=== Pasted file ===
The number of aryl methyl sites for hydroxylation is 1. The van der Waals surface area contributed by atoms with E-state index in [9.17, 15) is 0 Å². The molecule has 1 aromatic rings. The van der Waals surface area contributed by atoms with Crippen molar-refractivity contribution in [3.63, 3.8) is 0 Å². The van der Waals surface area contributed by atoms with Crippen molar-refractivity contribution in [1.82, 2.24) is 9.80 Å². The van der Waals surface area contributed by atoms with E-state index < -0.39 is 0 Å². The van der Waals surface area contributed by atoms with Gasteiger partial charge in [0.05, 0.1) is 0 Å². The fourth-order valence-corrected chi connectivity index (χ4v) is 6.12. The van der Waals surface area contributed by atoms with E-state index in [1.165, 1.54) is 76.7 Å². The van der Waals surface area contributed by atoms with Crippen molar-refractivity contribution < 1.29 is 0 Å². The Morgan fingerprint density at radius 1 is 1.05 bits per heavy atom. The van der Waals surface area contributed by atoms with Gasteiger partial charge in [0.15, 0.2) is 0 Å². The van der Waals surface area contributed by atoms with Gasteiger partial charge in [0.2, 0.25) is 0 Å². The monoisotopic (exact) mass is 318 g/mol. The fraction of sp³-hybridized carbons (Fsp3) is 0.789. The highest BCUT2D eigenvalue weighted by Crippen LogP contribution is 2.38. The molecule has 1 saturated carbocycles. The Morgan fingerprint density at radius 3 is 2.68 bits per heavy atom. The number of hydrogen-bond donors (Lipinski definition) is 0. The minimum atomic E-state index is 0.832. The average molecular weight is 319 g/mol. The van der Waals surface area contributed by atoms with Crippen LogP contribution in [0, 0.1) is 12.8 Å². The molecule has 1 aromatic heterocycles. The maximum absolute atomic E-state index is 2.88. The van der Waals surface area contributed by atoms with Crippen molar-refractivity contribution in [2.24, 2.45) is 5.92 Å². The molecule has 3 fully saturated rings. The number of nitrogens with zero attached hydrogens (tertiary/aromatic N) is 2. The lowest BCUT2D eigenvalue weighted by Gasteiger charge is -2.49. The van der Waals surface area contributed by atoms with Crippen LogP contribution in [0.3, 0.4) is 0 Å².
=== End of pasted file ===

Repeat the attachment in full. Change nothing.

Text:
The number of aryl methyl sites for hydroxylation is 1. The van der Waals surface area contributed by atoms with E-state index in [9.17, 15) is 0 Å². The molecule has 1 aromatic rings. The van der Waals surface area contributed by atoms with Crippen molar-refractivity contribution in [3.63, 3.8) is 0 Å². The van der Waals surface area contributed by atoms with Crippen molar-refractivity contribution in [1.82, 2.24) is 9.80 Å². The van der Waals surface area contributed by atoms with E-state index < -0.39 is 0 Å². The van der Waals surface area contributed by atoms with Gasteiger partial charge in [0.05, 0.1) is 0 Å². The fourth-order valence-corrected chi connectivity index (χ4v) is 6.12. The van der Waals surface area contributed by atoms with E-state index in [1.165, 1.54) is 76.7 Å². The van der Waals surface area contributed by atoms with Crippen molar-refractivity contribution < 1.29 is 0 Å². The Morgan fingerprint density at radius 1 is 1.05 bits per heavy atom. The van der Waals surface area contributed by atoms with Gasteiger partial charge in [0.15, 0.2) is 0 Å². The van der Waals surface area contributed by atoms with Gasteiger partial charge in [0.2, 0.25) is 0 Å². The monoisotopic (exact) mass is 318 g/mol. The fraction of sp³-hybridized carbons (Fsp3) is 0.789. The highest BCUT2D eigenvalue weighted by Crippen LogP contribution is 2.38. The molecule has 1 saturated carbocycles. The Morgan fingerprint density at radius 3 is 2.68 bits per heavy atom. The number of hydrogen-bond donors (Lipinski definition) is 0. The minimum atomic E-state index is 0.832. The average molecular weight is 319 g/mol. The van der Waals surface area contributed by atoms with Crippen LogP contribution in [0, 0.1) is 12.8 Å². The molecule has 1 aromatic heterocycles. The maximum absolute atomic E-state index is 2.88. The van der Waals surface area contributed by atoms with Crippen molar-refractivity contribution in [2.24, 2.45) is 5.92 Å². The molecule has 3 fully saturated rings. The number of nitrogens with zero attached hydrogens (tertiary/aromatic N) is 2. The lowest BCUT2D eigenvalue weighted by Gasteiger charge is -2.49. The van der Waals surface area contributed by atoms with Crippen LogP contribution in [0.3, 0.4) is 0 Å².